A Stand Like No Other

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    On October 16, 2015, I took a stand that only the night before was the reverse. I decided to join electoral politics for the first time in my life and filed my certificate of candidacy for the Philippine Senate.

    It was a last-minute decision, at the “last two minutes,” after many months of agony. I filed at 3 p.m. at the hour of Divine Mercy because I need all the mercy I can get from Most High.

    The day before, Dick Gordon and I were assessing options and chances. By the end of the day we said it wouldn’t work. There were practical considerations – funds, organization and voter profile. After months of long debate in my mind, I reached a stalemate and said no. But I had this burning desire to serve and help make things right. I awoke the next morning, with a heavy heart. Shortly after, I used my heart to break the stalemate. In a few hours I was at the Comelec.

    I’m running with Dick Gordon under the Bagumbayan banner to serve the country and our people as stewards.

    We’re responding to the call for ethical leadership and good government. I bring with me a track record of service driven by the principle of unity in diversity to include those in the peripheries. What I’ve done in my life so far reflects my sincerity and capacity to serve.

    If the Filipino people want me they can have all of me.

    The idea of returning to public life took root in Bacolod last year during a beer bust with classmates after a board meeting at my alma mater, University of St. La Salle, that taught us to keep faith and to serve the community. After scanning the environment, we said we couldn’t yet relax; that our work was unfinished and that we were still needed at the front lines to build a nation for our children.

    We discussed private sector investments; social action initiatives; and public service, either as appointed or elected officials at the local and national governments. We talked about funding scholarship programs; reforestation; business initiatives to create new wealth and more jobs through food and energy security. Some of us were incumbent officials and others, like me, were former public servants.

    Our reunion came at a time when I was being prodded by the idea of returning to public life, dismayed by almost two decades of aggravating and ruinous governance. Shortly after that, I got public exposure through the positions I took on the West PH Sea dispute with China; the FAB-VABBBL’s defective peace process and its constitutional infirmities; and the MILF’s massacre of 44 Special Action Force (SAF) commandos in Mamasapano. The more these issues churned, the more I was pushed to the electoral arena.

    Electoral politics for a rookie like me, however, is indescribably daunting. I have no illusions. Although I’ve been heavily exposed to two presidential campaigns in the past, helping manage a candidate is different from being the candidate itself. More so with limited resources and stiff competition from grizzled veterans in Philippine- style free-for-all politics.

    Gunning for victory calls for lots of hope, prayers and perspiration to win over the electorate.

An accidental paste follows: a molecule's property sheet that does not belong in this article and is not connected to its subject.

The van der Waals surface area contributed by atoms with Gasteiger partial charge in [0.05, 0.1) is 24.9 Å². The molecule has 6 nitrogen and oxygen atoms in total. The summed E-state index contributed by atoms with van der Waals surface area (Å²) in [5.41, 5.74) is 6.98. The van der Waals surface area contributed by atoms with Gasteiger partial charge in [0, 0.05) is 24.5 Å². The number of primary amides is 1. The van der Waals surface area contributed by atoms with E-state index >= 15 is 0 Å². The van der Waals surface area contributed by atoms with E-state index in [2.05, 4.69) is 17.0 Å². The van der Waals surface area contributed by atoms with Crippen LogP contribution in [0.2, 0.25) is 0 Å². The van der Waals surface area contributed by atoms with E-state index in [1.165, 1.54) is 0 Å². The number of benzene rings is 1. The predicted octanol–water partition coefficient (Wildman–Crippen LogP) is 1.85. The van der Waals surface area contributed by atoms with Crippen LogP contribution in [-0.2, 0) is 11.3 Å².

On October 16, there were 130 who filed for President; 19 for Vice-President; and 172 for Senator. The Comelec is set to screen the nuisance bets and reduce the list, retaining those with a reasonable chance of victory. The Omnibus Election Code defines a nuisance candidate as someone that puts the election process in mockery or disrepute; causes confusion among the voters; or acts in other ways to prevent a faithful determination of the true will of the electorate.

    Now, here’s a harsh reality.

    Securing funding support is like a chicken and egg situation.

    Funders won’t lay a bet unless one’s ratings are up. That’s the advantage of incumbents and people in the limelight like those in media and the arts. Rookies like me have to muster sufficient courage to jump in, get noticed and, hopefully, find risk-takers to give for the start-up (no start-up, no contest), and add more to the kitty as the chances of winning improve along the way.

    More than 100 years ago, Jose Rizal asked what the Filipino would be like a century hence. The epic box-office hit Heneral Luna brought out the stark truth that our “ugali” has not changed. Filipinos who saw the movie couldn’t have missed the sameness of our “ugali,” then and now, and in between: self before country; self before others. We’re still
    feudal in character that drives the never-ending cycle of entitlement, exclusion, injustice, impunity, poverty and conflict. We richly deserve a “Punyeta!”

    Let’s think of the Philippines as the family of families, as the sum of its parts. Now, think how many families are broken or separated by the impact of feudal practices from Luzon to Mindanao. How can the Philippines move ahead when many of its parts need serious fixing? What do we need to do to reunite the families, heal their wounded spirit, restore their trust and confidence, and invigorate the country to move with deliberate speed in the right direction?

    We – the rich and poor, young and old of this country – should discuss it, reach consensus and act accordingly.

    If we want to move ahead with no one left behind, we must first think in terms of changing our “ugali” for the long pull. We need to be a changed Filipino, and a changed Philippines, 100 years from now. Transforming the country begins with self – that is the real meaning of the Spirit of EDSA. It can’t be any other way; and better voluntary than from the barrel of a gun. We, “tayo mismo,” are the problem but we are also the solution to our self-inflicted wounds.

    (The author served as Tourism Secretary under President Cory Aquino and Interior and Local Government Secretary in the administration of President Fidel V. Ramos)

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